The U.S. Supreme Court recently heard oral argument in its second case involving the Class Action Fairness Act (“CAFA”), which is Mississippi ex. rel. Hood v. AU Optronics Corp., No. 12-1036 (see oral argument transcript; SCOTUSblog page).  The question presented is “Whether a state’s parens patriae action is removable as a ‘mass action’ under the Class Action Fairness Act when the state is the sole plaintiff, the claims arise under state law, and the state attorney general possesses statutory and common-law authority to assert all claims in the complaint.”  The AU Optronics case is an antitrust case alleging price-fixing in the liquid-crystal display market.  The complaint filed by Mississippi’s attorney general was apparently a “copycat” of a previously-filed class action complaint.

This is an issue that has some potential impact on the insurance industry, particularly in the context of state attorney general litigation following a catastrophe (or perhaps in some other context where a state attorney general challenges an insurance practice).  The Louisiana attorney general brought two cases against insurers involving Hurricane Katrina and Rita property insurance claims, both of which were successfully removed to federal court, one of which I was involved in.  See Louisiana ex rel. Caldwell v. Allstate Ins. Co., 536 F.3d 418 (5th Cir. 2008) (held removable as a “mass action”); In re Katrina Canal Litigation Breaches, 524 F.3d 700 (5th Cir. 2008) (held removable as a “class action”).

At oral argument, there appeared to be a debate within the Court about whether this case should be treated as a “mass action” because the recovery would essentially be for the benefit of numerous Mississippi consumers, or whether it should be treated as a lawsuit solely on behalf of the state, and therefore one that is not subject to federal jurisdiction.  Early in the argument, Justice Ginsburg commented that “I take it if the suit is successful, the money that’s collected will be distributed to all the people who are affected by this conduct,” although counsel for Mississippi challenged that proposition.  (Oral Arg. Tr. at 4.)  Justice Kennedy noted that the complaint asked for $10,000 for each individual.  (Id. at 5.)  Justice Sotomayor asked whether, if damages could be determined and the State was seeking restitution on behalf of consumers, whether that case would be subject to federal jurisdiction.  (Id. at 6.)  Chief Justice Roberts noted the practical problem presented by allowing an attorney general to file a new parens patriae action seeking more money after a defendant reaches a settlement in a class action.  (Id. at 17-19.)  Chief Justice Roberts suggested that, if Mississippi prevailed in this case, this type of scenario likely would become commonplace.  (Id. at 21.)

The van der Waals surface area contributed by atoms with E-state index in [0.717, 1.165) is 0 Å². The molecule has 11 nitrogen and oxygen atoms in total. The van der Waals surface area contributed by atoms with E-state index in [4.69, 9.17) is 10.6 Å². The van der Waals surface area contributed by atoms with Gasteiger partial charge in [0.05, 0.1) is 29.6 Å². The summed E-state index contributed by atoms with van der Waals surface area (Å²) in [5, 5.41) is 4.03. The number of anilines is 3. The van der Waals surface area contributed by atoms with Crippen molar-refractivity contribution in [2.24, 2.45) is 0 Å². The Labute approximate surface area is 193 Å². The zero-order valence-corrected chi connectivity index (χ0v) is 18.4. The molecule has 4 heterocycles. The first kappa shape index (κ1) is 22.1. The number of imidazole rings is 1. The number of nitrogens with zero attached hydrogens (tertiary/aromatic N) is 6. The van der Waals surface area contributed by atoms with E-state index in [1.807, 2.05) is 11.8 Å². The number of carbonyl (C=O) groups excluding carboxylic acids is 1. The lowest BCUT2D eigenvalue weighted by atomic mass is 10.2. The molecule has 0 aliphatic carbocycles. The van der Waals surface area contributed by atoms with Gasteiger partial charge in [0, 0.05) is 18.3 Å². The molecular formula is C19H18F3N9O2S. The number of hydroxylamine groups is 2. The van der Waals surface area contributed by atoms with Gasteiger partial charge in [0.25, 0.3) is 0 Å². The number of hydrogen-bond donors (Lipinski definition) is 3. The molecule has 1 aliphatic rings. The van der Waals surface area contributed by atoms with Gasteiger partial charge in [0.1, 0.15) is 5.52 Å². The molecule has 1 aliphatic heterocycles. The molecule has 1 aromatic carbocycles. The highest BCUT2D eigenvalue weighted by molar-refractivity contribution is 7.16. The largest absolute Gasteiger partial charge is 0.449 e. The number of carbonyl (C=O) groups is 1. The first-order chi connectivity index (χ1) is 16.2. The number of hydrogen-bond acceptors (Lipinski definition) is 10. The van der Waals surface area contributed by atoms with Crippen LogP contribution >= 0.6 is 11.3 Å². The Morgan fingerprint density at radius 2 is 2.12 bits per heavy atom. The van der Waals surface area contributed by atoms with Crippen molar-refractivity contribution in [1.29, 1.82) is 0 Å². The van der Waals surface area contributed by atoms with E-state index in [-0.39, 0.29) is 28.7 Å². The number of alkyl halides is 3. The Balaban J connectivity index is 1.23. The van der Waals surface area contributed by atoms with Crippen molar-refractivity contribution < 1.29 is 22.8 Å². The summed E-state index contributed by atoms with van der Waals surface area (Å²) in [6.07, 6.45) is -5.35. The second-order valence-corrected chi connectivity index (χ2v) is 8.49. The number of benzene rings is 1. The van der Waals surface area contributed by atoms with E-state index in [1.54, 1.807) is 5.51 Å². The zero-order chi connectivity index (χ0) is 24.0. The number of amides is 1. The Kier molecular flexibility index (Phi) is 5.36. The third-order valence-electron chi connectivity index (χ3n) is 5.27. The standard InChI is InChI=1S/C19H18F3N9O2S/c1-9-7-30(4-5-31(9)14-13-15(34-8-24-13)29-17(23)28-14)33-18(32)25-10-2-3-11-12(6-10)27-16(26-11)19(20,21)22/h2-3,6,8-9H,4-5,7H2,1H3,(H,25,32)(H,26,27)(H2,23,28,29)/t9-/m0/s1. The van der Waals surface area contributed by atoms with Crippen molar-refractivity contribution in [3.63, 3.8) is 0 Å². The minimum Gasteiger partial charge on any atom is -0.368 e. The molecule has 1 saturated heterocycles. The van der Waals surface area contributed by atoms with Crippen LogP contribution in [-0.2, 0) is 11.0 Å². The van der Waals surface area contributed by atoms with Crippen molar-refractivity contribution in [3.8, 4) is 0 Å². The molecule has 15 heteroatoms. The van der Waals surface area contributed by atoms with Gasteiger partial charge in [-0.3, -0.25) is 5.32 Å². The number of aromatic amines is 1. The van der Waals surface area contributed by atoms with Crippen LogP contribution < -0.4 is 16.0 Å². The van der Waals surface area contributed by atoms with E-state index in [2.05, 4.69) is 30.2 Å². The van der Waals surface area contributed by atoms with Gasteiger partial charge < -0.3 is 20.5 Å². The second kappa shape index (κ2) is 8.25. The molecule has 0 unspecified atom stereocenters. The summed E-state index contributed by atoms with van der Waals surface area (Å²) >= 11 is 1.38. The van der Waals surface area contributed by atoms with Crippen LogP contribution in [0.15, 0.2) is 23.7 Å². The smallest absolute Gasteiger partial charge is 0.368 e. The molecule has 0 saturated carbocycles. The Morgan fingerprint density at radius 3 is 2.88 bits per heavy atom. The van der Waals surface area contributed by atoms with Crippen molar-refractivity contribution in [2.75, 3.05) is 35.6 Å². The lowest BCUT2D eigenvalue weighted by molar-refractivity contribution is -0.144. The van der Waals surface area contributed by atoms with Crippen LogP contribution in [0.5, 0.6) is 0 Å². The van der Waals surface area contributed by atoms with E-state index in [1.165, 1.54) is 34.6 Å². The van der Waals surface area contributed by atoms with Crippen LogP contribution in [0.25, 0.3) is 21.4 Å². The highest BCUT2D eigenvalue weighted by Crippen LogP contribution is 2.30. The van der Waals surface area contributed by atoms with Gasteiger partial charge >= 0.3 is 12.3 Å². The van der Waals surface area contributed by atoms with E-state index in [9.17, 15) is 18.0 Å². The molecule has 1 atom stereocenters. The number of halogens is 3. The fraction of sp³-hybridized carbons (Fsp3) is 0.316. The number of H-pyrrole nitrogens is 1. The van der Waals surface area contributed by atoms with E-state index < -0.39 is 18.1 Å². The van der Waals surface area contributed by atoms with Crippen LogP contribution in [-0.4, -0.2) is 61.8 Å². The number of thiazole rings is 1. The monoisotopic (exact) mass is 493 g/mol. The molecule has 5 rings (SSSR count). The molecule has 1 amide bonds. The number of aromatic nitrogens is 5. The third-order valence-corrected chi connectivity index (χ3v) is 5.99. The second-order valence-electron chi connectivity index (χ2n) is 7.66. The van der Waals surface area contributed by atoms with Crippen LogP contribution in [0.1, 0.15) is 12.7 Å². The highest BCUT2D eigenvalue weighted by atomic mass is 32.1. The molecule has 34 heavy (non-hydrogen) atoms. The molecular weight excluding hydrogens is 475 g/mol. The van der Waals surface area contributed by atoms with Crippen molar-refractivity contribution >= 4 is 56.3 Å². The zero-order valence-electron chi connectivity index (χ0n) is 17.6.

The Court also raised some problems that could arise with a finding of federal jurisdiction in this case.  Justice Sotomayor asked about how the provision of CAFA restricting “mass action” jurisdiction to individual claims under $75,000 could be applied in this case.  Counsel for AU Optronics suggested that this provision could be applied only to named plaintiffs.  (Id. at 27.)  There was also significant debate about whether the money potentially recovered by the state in this case would in fact go to individual consumers or to the state.  Justice Scalia and Justice Ginsburg both suggested that the money might go only to the state.  (Id. at 30, 35.)  One difficulty in this case is that the consumers who purchased the numerous products at issue constitute a very large segment of the population (some would say nearly everyone), and hard to identify.  There were also comments suggesting that the Fifth Circuit had decided that issue of state law, and therefore it may not be appropriate for the Supreme Court to address it.  Justice Breyer questioned whether allowing federal jurisdiction in this case might lead to a finding of federal jurisdiction in “perhaps all kinds of State actions where one of the motivating reasons behind the lawsuit is some person hurt our citizens.”  (Id. at 36-37.)  Justice Kennedy suggested that it was clear that the complaint sought both relief for individual citizens and for the state.  (Id. at 42.)  Justice Scalia commented that “Sometimes, Congress doesn’t do it right, you know?  . . . Sometimes, they try to catch everything , but the language they use doesn’t do it.”  (Id. at 46.)

Attempting to read the tea leaves, and I could well be wrong, I suspect we might find here a majority of the Court trying to find common ground on a narrow opinion.  Such a result might not allow corporate defendants to remove all state attorney general parens patriae cases under CAFA, but also not allow attorneys general free reign to keep these suits in state court.  How the line could be drawn here, though, if it can be drawn, is hard to say, except that perhaps the dividing line might focus on whether the consumers will actually obtain a recovery, as opposed to the recovery going only into the state treasury.  If the Court says that cases belong in federal court if the individual  consumers can be identified and will actually receive the recovery, that should help the insurance industry keep more cases in federal court, as those are more likely to be the types of cases in which insurers are sued.